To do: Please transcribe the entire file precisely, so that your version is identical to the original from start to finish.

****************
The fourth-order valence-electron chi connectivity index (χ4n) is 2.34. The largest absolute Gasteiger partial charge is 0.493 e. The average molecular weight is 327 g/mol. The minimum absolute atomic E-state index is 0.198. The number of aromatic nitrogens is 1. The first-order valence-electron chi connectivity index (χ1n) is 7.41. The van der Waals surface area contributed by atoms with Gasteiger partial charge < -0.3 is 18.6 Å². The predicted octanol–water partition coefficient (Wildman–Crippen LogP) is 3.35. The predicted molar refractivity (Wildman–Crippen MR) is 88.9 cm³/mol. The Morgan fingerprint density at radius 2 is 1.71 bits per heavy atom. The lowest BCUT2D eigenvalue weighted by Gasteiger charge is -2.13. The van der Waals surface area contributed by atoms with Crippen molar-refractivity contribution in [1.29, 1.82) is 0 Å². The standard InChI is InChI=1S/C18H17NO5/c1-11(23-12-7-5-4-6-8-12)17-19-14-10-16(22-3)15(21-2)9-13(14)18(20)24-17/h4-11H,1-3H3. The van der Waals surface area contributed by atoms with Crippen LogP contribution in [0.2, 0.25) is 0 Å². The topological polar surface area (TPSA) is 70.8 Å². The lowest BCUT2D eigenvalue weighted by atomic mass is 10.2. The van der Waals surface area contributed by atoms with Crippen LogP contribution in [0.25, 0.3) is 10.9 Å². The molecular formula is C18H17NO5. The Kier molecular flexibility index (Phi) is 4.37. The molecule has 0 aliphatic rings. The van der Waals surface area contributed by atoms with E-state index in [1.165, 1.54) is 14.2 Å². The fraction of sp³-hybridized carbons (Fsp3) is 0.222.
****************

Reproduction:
The fourth-order valence-electron chi connectivity index (χ4n) is 2.34. The largest absolute Gasteiger partial charge is 0.493 e. The average molecular weight is 327 g/mol. The minimum absolute atomic E-state index is 0.198. The number of aromatic nitrogens is 1. The first-order valence-electron chi connectivity index (χ1n) is 7.41. The van der Waals surface area contributed by atoms with Gasteiger partial charge < -0.3 is 18.6 Å². The predicted octanol–water partition coefficient (Wildman–Crippen LogP) is 3.35. The predicted molar refractivity (Wildman–Crippen MR) is 88.9 cm³/mol. The Morgan fingerprint density at radius 2 is 1.71 bits per heavy atom. The lowest BCUT2D eigenvalue weighted by Gasteiger charge is -2.13. The van der Waals surface area contributed by atoms with Crippen molar-refractivity contribution in [1.29, 1.82) is 0 Å². The standard InChI is InChI=1S/C18H17NO5/c1-11(23-12-7-5-4-6-8-12)17-19-14-10-16(22-3)15(21-2)9-13(14)18(20)24-17/h4-11H,1-3H3. The van der Waals surface area contributed by atoms with Crippen LogP contribution in [0.2, 0.25) is 0 Å². The topological polar surface area (TPSA) is 70.8 Å². The lowest BCUT2D eigenvalue weighted by atomic mass is 10.2. The van der Waals surface area contributed by atoms with Crippen LogP contribution in [0.25, 0.3) is 10.9 Å². The molecular formula is C18H17NO5. The Kier molecular flexibility index (Phi) is 4.37. The molecule has 0 aliphatic rings. The van der Waals surface area contributed by atoms with E-state index in [1.165, 1.54) is 14.2 Å². The fraction of sp³-hybridized carbons (Fsp3) is 0.222.